IF Comp 2013: 'Tex Bonaventure and the Temple of the Water of Life' by Truthcraze

I'm reviewing the games entered in the 19th Annual Interactive Fiction Competition that I complete within the two-hour time limit for open judging.

Science fiction shows like Doctor Who and to some degree Star Trek often embrace their own campiness and geek appeal, while still telling serious stories in their genre.  Tex Bonaventure and the Temple of the Water of Life does this with the conventions of traditional parser IF.  Very meta without quite becoming parody, Tex Bonaventure pays enthusiastic homage to the tradition of old-school text adventure games.


The game's design hybridizes the puzzlefest tradition with the IF community's modern expectation of convenience.  Most modern text adventures merge puzzles with convenience by making sure that the puzzles are fair, not too difficult, and (if the game has a significant narrative framework) organic to story and setting.  Tex Bonaventure instead teases the unfairness of the early text adventures, while framing the unfair puzzles within a design palatable to modern convenience.  The game manages to be unforgiving enough to make saving after solving a puzzle a good idea, but the compact map structure prevents backtracking from being too brutally annoying.  There are instant death traps and badly clued puzzles, but these come across as attempts to simulate old-school experiences within new-school conventions.  This conclusion is supported by the fact that the maze, which couldn't not have been included if the game were to parody or homage the classic text adventures at all, actually isn't a functional maze.  The maze is a part of the setting, a shallow backdrop to create an illusion of old-school style while falling back on the later trope of the false maze.


The writing frequently suffers from being hammy without being particularly funny.  However, there are effective moments, including both the opening text and the final text upon winning.  The descriptions may sometimes be awkward, but they are meticulous and mostly effective.  The level of detail in the descriptions is impressive, given that the game itself feels light and hurried.  Almost everything mentioned anywhere has its own description.


The fiction genre that Tex Bonaventure riffs with campy enthusiasm is the Indiana Jones-esque adventure.  Many text adventures may have adopted that fiction genre with varying amounts oScience fiction shows like Doctor Who and to some degree Star Trek often embrace their own campiness and geek appeal, while still telling serious stories in their genre.  Tex Bonaventure and the Temple of the Water of Life does this with the conventions of traditional parser IF.  Very meta without quite becoming parody, Tex Bonaventure pays enthusiastic homage to the tradition of old-school text adventure games.


The game's design hybridizes the puzzlefest tradition with the IF community's modern expectation of convenience.  Most modern text adventures merge puzzles with convenience by making sure that the puzzles are fair, not too difficult, and (if the game has a significant narrative framework) organic to story and setting.  Tex Bonaventure instead teases the unfairness of the early text adventures, while framing the unfair puzzles within a design palatable to modern convenience.  The game manages to be unforgiving enough to make saving after solving a puzzle a good idea, but the compact map structure prevents backtracking from being too f seriousness and camp, but a deeper relationship between the fiction genre and the game genre seems tenuous, despite the shared name.  After all, Adventure was primarily about cave exploration and maybe secondarily about fantasy quests inspired by Dungeons and Dragons -- not about archaeology or whip-slinging.  The fact that the story is a cinema-style adventure rather than a straight cave-crawl reinforces the impression that Tex Bonaventure is not trying to pretend that it is a genuine old-school relic, despite the homage that it pays to old-school IF.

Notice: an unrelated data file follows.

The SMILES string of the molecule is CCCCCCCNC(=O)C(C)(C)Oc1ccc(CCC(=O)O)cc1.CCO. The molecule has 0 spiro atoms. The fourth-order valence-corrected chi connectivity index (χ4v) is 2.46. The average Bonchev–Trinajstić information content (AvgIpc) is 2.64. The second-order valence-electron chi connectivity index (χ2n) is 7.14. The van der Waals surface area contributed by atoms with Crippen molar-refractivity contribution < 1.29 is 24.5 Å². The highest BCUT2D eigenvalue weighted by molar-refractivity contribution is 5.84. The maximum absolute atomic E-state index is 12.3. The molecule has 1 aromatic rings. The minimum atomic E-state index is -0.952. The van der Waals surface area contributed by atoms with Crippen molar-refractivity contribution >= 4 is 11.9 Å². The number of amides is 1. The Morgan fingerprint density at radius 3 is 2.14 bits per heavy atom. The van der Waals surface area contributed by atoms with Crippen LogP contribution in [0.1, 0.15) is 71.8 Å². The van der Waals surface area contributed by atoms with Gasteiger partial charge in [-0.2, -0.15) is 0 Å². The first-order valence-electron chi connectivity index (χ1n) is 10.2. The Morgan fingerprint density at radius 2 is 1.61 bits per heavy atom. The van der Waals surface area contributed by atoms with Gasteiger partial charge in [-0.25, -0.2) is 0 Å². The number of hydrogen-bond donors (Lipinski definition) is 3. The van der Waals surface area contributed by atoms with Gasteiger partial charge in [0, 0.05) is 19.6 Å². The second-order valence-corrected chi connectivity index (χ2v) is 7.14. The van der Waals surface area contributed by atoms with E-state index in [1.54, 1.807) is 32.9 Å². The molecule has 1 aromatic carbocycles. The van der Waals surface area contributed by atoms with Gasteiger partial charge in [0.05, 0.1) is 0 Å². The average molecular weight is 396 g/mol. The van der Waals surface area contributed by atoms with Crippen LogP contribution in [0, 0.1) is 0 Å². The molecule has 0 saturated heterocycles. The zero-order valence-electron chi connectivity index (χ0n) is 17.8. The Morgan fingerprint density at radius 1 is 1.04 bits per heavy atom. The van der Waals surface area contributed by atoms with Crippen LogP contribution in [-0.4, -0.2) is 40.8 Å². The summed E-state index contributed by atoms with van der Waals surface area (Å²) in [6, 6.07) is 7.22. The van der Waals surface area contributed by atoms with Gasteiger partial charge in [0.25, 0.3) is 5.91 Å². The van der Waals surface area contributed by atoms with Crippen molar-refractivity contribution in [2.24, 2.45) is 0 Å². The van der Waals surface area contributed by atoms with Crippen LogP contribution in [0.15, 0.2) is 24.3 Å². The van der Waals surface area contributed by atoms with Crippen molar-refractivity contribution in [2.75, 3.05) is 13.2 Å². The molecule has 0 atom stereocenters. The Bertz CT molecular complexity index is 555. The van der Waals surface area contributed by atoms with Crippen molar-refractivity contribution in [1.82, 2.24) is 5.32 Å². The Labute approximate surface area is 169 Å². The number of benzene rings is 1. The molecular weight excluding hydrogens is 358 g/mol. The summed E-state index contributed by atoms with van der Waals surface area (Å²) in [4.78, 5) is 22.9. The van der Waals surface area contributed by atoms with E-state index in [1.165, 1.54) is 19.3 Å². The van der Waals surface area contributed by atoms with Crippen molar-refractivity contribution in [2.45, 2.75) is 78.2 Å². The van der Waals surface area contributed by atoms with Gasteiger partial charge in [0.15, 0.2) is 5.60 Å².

The player character, Tex Bonaventure, seems more like an interpretation of the traditional text adventure protagonist than like an Indian Jones stand-in.  Tex lacks the disaffective nature of the Zork protagonist, replacing coldly analytical lack of morality with blustery indifference.  However, Tex does come across as a legitimate extrapolation of how the stereotypical text adventure PC might be now, if he had been adventuring since the old-school era.


The game's strongest theme arises from viewing the character of Tex as a representation of interactive fiction itself.  The character's name -- along with the game's title -- obviously evokes the phrase "text adventure," inviting the interpretation that the game itself, and specifically the character, is somehow symbolic of the legacy of text adventures.  The object of Tex's quest is youth, perhaps symbolizing the struggle of text adventure fans to keep their medium relevant in an age not only driven by graphics, but also characterized by casual convenience that parser-based interaction does not often accommodate easily.


Tex Bonaventure and the Temple of the Water of Life embodies both the past and present of the medium of the text adventure, neither overly romanticizing the old-school conventions nor overly patronizing them.  (Perhaps it does a just a little of both, but subtly.)  More than that, it is simply a fun, whimsical game.

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